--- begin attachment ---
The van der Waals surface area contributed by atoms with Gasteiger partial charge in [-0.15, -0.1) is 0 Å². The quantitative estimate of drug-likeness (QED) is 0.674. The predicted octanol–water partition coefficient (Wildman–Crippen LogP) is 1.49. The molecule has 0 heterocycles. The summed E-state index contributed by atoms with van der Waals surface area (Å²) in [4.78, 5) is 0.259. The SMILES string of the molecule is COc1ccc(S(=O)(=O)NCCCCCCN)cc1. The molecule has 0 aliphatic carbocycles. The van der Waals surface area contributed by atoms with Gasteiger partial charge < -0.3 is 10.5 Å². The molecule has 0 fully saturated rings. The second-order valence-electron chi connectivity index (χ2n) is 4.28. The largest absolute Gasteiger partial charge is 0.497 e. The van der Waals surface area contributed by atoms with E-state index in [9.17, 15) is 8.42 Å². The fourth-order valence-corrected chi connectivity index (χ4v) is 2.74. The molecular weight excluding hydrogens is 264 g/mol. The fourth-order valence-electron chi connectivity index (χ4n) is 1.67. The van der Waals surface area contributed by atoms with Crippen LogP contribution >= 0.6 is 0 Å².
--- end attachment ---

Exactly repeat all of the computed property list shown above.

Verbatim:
The van der Waals surface area contributed by atoms with Gasteiger partial charge in [-0.15, -0.1) is 0 Å². The quantitative estimate of drug-likeness (QED) is 0.674. The predicted octanol–water partition coefficient (Wildman–Crippen LogP) is 1.49. The molecule has 0 heterocycles. The summed E-state index contributed by atoms with van der Waals surface area (Å²) in [4.78, 5) is 0.259. The SMILES string of the molecule is COc1ccc(S(=O)(=O)NCCCCCCN)cc1. The molecule has 0 aliphatic carbocycles. The van der Waals surface area contributed by atoms with Gasteiger partial charge < -0.3 is 10.5 Å². The molecule has 0 fully saturated rings. The second-order valence-electron chi connectivity index (χ2n) is 4.28. The largest absolute Gasteiger partial charge is 0.497 e. The van der Waals surface area contributed by atoms with E-state index in [9.17, 15) is 8.42 Å². The fourth-order valence-corrected chi connectivity index (χ4v) is 2.74. The molecular weight excluding hydrogens is 264 g/mol. The fourth-order valence-electron chi connectivity index (χ4n) is 1.67. The van der Waals surface area contributed by atoms with Crippen LogP contribution >= 0.6 is 0 Å².